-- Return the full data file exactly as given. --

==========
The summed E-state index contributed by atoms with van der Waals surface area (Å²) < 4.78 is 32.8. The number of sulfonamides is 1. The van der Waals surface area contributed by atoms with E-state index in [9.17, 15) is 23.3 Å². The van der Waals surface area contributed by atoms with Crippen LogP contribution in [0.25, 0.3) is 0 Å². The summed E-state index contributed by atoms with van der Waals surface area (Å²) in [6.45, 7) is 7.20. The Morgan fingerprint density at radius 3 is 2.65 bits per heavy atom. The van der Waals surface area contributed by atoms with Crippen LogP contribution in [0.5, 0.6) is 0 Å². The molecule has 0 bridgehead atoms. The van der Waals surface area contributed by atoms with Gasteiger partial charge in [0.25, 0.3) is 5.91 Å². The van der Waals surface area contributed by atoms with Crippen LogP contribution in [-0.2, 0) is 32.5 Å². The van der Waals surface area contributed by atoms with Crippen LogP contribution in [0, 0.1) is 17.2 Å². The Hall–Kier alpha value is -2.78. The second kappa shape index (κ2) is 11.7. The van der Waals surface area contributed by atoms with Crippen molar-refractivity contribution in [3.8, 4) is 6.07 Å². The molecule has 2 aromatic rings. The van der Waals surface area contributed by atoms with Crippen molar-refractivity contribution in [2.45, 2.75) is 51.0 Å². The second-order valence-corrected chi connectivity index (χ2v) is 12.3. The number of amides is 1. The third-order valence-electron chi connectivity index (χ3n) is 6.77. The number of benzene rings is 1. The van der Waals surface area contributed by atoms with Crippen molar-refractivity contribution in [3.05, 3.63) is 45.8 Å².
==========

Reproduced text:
The summed E-state index contributed by atoms with van der Waals surface area (Å²) < 4.78 is 32.8. The number of sulfonamides is 1. The van der Waals surface area contributed by atoms with E-state index in [9.17, 15) is 23.3 Å². The van der Waals surface area contributed by atoms with Crippen LogP contribution in [0.25, 0.3) is 0 Å². The summed E-state index contributed by atoms with van der Waals surface area (Å²) in [6.45, 7) is 7.20. The Morgan fingerprint density at radius 3 is 2.65 bits per heavy atom. The van der Waals surface area contributed by atoms with Crippen LogP contribution in [0.5, 0.6) is 0 Å². The molecule has 0 bridgehead atoms. The van der Waals surface area contributed by atoms with Gasteiger partial charge in [0.25, 0.3) is 5.91 Å². The van der Waals surface area contributed by atoms with Crippen LogP contribution in [-0.2, 0) is 32.5 Å². The van der Waals surface area contributed by atoms with Crippen LogP contribution in [0, 0.1) is 17.2 Å². The Hall–Kier alpha value is -2.78. The second kappa shape index (κ2) is 11.7. The van der Waals surface area contributed by atoms with Crippen molar-refractivity contribution in [3.8, 4) is 6.07 Å². The molecule has 2 aromatic rings. The van der Waals surface area contributed by atoms with Crippen molar-refractivity contribution in [2.45, 2.75) is 51.0 Å². The second-order valence-corrected chi connectivity index (χ2v) is 12.3. The number of amides is 1. The third-order valence-electron chi connectivity index (χ3n) is 6.77. The number of benzene rings is 1. The van der Waals surface area contributed by atoms with Crippen molar-refractivity contribution in [3.05, 3.63) is 45.8 Å².